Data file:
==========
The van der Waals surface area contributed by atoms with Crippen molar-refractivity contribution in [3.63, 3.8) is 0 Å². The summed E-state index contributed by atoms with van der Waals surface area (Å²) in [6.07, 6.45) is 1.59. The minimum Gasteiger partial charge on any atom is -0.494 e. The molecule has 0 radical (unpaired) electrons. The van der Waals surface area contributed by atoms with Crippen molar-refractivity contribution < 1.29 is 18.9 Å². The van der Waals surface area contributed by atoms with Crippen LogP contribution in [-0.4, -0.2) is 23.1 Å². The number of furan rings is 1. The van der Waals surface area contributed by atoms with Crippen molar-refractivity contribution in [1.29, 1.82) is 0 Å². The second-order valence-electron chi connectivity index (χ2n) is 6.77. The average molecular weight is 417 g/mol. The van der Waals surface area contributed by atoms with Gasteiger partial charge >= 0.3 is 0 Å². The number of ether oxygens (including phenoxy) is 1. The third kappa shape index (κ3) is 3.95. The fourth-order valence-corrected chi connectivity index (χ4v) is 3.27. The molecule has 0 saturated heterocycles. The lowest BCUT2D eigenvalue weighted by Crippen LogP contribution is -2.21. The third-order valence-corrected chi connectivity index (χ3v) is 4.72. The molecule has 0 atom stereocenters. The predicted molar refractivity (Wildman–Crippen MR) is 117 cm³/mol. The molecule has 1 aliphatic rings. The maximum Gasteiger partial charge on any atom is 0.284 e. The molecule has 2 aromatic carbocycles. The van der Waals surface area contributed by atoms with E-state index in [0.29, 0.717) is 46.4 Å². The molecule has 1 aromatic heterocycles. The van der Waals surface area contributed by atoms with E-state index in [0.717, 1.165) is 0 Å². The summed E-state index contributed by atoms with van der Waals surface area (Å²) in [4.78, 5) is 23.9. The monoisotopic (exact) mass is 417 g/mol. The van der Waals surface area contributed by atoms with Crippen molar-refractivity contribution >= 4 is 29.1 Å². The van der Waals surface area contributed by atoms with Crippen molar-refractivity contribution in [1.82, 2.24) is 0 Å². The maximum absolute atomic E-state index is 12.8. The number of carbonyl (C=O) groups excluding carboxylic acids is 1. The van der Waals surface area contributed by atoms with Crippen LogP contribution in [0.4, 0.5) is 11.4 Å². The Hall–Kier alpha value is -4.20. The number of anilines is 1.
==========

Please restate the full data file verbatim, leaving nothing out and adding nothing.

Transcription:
The van der Waals surface area contributed by atoms with Crippen molar-refractivity contribution in [3.63, 3.8) is 0 Å². The summed E-state index contributed by atoms with van der Waals surface area (Å²) in [6.07, 6.45) is 1.59. The minimum Gasteiger partial charge on any atom is -0.494 e. The molecule has 0 radical (unpaired) electrons. The van der Waals surface area contributed by atoms with Crippen molar-refractivity contribution < 1.29 is 18.9 Å². The van der Waals surface area contributed by atoms with Crippen LogP contribution in [-0.4, -0.2) is 23.1 Å². The number of furan rings is 1. The van der Waals surface area contributed by atoms with Crippen molar-refractivity contribution in [1.29, 1.82) is 0 Å². The second-order valence-electron chi connectivity index (χ2n) is 6.77. The average molecular weight is 417 g/mol. The van der Waals surface area contributed by atoms with Gasteiger partial charge >= 0.3 is 0 Å². The number of ether oxygens (including phenoxy) is 1. The third kappa shape index (κ3) is 3.95. The fourth-order valence-corrected chi connectivity index (χ4v) is 3.27. The molecule has 0 saturated heterocycles. The lowest BCUT2D eigenvalue weighted by Crippen LogP contribution is -2.21. The third-order valence-corrected chi connectivity index (χ3v) is 4.72. The molecule has 0 atom stereocenters. The predicted molar refractivity (Wildman–Crippen MR) is 117 cm³/mol. The molecule has 1 aliphatic rings. The maximum Gasteiger partial charge on any atom is 0.284 e. The molecule has 2 aromatic carbocycles. The van der Waals surface area contributed by atoms with E-state index in [0.29, 0.717) is 46.4 Å². The molecule has 1 aromatic heterocycles. The van der Waals surface area contributed by atoms with E-state index in [0.717, 1.165) is 0 Å². The summed E-state index contributed by atoms with van der Waals surface area (Å²) in [4.78, 5) is 23.9. The monoisotopic (exact) mass is 417 g/mol. The van der Waals surface area contributed by atoms with Crippen molar-refractivity contribution >= 4 is 29.1 Å². The van der Waals surface area contributed by atoms with Crippen molar-refractivity contribution in [1.82, 2.24) is 0 Å². The maximum absolute atomic E-state index is 12.8. The number of carbonyl (C=O) groups excluding carboxylic acids is 1. The van der Waals surface area contributed by atoms with Crippen LogP contribution in [0.4, 0.5) is 11.4 Å². The Hall–Kier alpha value is -4.20. The number of anilines is 1.